The Growing Split in CRM. And How To Heal It


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A few months back I wrote a post called What Exactly is CRM?. It generated a great deal of discussion within the CustomerThink community and outside it too. But as expected, it didn’t answer the basic question I posed. Nobody seems to know what CRM really is.
In my daily work as a CRM consultant and interim manager, I see a growing split in what CRM means to different people. Two almost diametrically-opposed groups are developing CRM in their own separate directions. A bit like a dysfunctional German family whose northern Hamburg wing cannot bring itself to talk to its southern Münich wing. Misunderstandings are bound to happen. Despite their common ancestry, there are signs that the two CRM family wings don’t really understand each other anymore either. But it needn’t be this way.

The first of these wings are the Customer Experience-driven Managers. Disappointed by the one-sided nature of much of what passed for CRM in the past, the CEMers have developed the customer-focus of CEM to counter-balance the company-focus of CRM. And they have good reason to do so. Putting aside the high documented failure rate of CRM (which had nothing to do with the company-focus), CEMers base their wing of CRM on three foundation stones: On recognition that long-term value can only be created when both the company and customers win, on an understanding of how customers stitch individual touchpoints into end-to-end experiences, and on recent research into the neurobiology of experience that highlights the importance of subconscious emotions and feelings at individual touchpoints.

CEMers have made a strong case for their particular development of CRM. But making CEM work is proving much harder than the CEMers thought. The business complementarities that doomed many CRM projects to failure are even more complex and difficult to manage in CEM. And many CEM projects are failing as a result.

The other of the wings are the Customer Analytics-driven Managers. Spurred on by their early successes in customer-analytics, the CAMers have redeveloped and refined their analytical tools to better target customers with winning offers and just the right moment. And they have good reason to do so too. CAMers base their wing of CRM on three different foundation stones: On the growing sophistication of analytical methods which have become very effective at targeting customers, on increasingly cheap computational powers which means that even complex analysis can now be run on cheap laptops, and on the undoubted successes of analytically-driven companies like Capital One, which reputedly runs tens of thousands of marketing experiements a year to see what works.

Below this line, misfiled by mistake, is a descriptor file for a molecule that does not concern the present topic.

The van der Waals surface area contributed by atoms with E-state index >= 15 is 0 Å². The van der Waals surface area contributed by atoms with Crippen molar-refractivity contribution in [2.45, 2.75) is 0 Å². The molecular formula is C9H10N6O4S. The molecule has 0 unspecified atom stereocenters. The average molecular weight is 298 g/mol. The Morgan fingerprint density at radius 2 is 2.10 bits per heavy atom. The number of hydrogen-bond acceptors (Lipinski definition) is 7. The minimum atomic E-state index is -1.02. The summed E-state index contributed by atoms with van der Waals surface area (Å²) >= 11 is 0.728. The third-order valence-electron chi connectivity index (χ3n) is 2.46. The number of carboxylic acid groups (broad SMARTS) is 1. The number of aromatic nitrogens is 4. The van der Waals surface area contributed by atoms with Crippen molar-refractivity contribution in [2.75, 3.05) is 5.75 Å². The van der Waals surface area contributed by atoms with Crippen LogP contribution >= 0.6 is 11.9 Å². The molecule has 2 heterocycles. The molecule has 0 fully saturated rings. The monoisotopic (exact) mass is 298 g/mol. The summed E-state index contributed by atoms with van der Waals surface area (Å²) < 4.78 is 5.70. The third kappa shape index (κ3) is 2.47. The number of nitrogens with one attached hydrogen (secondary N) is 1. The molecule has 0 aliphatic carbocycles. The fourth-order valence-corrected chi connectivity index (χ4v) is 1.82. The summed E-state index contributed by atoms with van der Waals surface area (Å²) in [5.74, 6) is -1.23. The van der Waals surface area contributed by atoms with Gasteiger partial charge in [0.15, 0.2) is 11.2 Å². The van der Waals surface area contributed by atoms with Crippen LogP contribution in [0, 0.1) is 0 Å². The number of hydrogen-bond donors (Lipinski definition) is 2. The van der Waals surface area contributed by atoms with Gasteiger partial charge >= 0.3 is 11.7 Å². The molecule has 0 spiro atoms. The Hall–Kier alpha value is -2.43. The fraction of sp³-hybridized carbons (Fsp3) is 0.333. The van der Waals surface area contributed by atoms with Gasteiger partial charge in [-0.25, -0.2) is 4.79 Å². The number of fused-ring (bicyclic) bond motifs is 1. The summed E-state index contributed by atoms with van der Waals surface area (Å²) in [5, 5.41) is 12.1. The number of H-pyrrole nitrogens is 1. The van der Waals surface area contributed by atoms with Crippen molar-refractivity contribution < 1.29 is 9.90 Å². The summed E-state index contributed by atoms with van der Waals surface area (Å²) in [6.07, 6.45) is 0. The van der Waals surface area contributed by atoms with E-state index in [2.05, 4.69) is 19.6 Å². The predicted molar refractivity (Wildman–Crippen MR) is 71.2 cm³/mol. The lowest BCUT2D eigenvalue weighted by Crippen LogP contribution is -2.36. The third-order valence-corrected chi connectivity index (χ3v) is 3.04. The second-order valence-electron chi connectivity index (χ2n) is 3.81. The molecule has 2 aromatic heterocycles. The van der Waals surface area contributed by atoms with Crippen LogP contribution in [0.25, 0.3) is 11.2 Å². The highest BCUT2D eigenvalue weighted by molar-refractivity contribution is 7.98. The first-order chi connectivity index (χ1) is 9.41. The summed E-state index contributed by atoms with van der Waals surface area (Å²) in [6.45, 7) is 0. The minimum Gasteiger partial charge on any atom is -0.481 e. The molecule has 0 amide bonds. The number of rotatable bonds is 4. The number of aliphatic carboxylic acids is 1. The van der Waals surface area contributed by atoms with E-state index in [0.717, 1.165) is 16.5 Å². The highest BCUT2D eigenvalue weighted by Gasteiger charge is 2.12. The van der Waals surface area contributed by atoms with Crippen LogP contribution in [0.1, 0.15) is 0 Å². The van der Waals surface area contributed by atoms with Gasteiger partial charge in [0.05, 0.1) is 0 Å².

And unlike CEM, CAM works extremely effectively almost everywhere it is applied. But despite these successes, many have a nagging doubt that it is building a tragedy of the marketing commons out of all the customers who do not take up their precisely targeted offers.

Who is right? The CEMers with their customer-focus or the CAMers with their analytical-focus?

My belief is that both are right, but only when they use the new discipline of Customer Lifecycle Management to bridge the gap between the two. CLM does this by building the customer experience one touchpoint at a time. How each touchploint is developed is based upon an understanding of what outcome the customer is looking at from the touchpoint, econometric analysis of the company’s different options available at the touchpoint and a capabilities view of how the company can deliver the customer’s desired outcome profitably. This often requires collaboration between different parts of the organisation. This 3C approach works very well at both optimising individual touchpoints and in stitching them together into something that works over the end-to-end customer experience. One that delivers just enough value for customers to keep them coming back for more and just as much profits for the company as it can generate sustainably. And it works, just ask Tesco who use extensive customer analytics to decide exactly how certain touchpoints should be customised around small customer groups. Over 10,000 different customer groups to be exact.

What do you think? Has your organisation fallen prey to one the two wings of CRM? Or have you combined them both into a winning proposition through effective Customer Lifecycle Management?

Post a comment and get the conversation going.

Graham Hill
Independent CRM Consultant
Interim CRM Manager

Graham Hill (Dr G)
Business Troubleshooter | Questioning | Thoughtful | Industrious | Opinions my own | Connect with me on LinkedIn


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